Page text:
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Newspaper Deathwatch

Local Editor Ponders Future While Celebrating Pulitzer Prize Winning Alums

An article posted this week by Easy Reader News editor and publisher Kevin Cody perfectly encapsulates the Dickensian state of 21st century journalism.

On the best-of-times side, there’s the fact that Cody – who manages a 50,000-circulation print weekly as well as a respected companion website – recently got to spend time with former contributors who have gone on to Pulitzer Prize winning success. He partied in the Hollywood Hills with Wall Street Journal national news editor Sam Enriquez and had dinner in Redondo Beach with politico.com’s Matt Wuerker, who just won this year’s prize for editorial cartooning.

At the worst-of-times end of things, he had a long conversation at the first party with an LA Times employee about the newspaper’s paywall:

I assumed the Times web reporter would be happy at the prospect of people paying to read his stories, rather than reading them for free. He wasn’t. He thinks the paywall is a bad idea. Every morning, he reads Google News for free, so why would he or anyone else pay to read the Los Angeles Times online, he asked.

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Why Newspapers Still Exist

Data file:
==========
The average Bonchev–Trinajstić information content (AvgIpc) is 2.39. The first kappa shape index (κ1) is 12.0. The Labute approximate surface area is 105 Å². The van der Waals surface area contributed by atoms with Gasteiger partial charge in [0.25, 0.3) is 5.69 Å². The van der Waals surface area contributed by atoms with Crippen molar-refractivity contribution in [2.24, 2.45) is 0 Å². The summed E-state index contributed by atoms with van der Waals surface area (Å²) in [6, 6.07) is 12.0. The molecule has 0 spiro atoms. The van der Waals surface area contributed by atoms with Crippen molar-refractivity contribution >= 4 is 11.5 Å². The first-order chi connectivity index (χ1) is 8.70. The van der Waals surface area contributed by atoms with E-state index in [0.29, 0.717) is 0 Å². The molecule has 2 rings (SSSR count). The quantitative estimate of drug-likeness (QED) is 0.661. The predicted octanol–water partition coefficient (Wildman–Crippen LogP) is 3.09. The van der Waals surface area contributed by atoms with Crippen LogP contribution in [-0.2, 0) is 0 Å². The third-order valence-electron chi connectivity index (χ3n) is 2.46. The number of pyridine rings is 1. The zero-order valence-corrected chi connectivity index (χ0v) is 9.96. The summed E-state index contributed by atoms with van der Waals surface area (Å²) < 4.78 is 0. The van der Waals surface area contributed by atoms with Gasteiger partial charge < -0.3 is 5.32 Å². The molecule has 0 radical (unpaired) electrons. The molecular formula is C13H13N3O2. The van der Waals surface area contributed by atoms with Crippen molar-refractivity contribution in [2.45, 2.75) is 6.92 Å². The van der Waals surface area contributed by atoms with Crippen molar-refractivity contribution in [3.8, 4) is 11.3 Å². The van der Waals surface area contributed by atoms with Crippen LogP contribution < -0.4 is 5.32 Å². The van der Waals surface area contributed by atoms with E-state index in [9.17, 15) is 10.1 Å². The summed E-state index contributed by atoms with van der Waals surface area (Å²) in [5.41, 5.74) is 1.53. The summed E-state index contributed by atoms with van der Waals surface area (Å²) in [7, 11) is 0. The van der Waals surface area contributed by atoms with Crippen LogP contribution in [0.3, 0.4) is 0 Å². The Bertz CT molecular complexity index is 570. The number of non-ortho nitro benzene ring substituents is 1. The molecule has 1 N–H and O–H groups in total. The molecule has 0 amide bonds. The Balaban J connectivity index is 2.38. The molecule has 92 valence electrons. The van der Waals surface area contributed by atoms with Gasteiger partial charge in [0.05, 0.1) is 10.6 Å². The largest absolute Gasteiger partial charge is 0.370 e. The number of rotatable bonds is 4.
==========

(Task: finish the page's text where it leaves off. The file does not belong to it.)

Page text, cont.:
We here at FishbowlLA think we may have solved a big mystery. For more than a decade, the majority of newspapers in America have given their print content away online for free. How in the world did they manage to do that and stay in business? Well, according to a study by the Pew Internet Project, one in five Americans still don’t use the Internet. Of that one in five, half don’t go online because “they don’t think the Internet is relevant to them.” That equals 30 million Americans who don’t think that newfangled Internetz is worth all the hubbub. Not a bad pot of people to sell newspapers to.

According to Pew, that 30 million chunk largely consists of the elderly, Spanish-speaking Americans, and those making under $30,000. But don’t count on that demographic staying Internet-free for long. Eighty-eight percent of Americans have a cell phone, and with Internet capabilities emerging on almost all new phone models, Spanish-speaking kids and the youth of lower income households are starting to access the Internet without the need for an expensive computer. The elderly don’t give a crap about the Internet, but…well…they aren’t going to be around forever.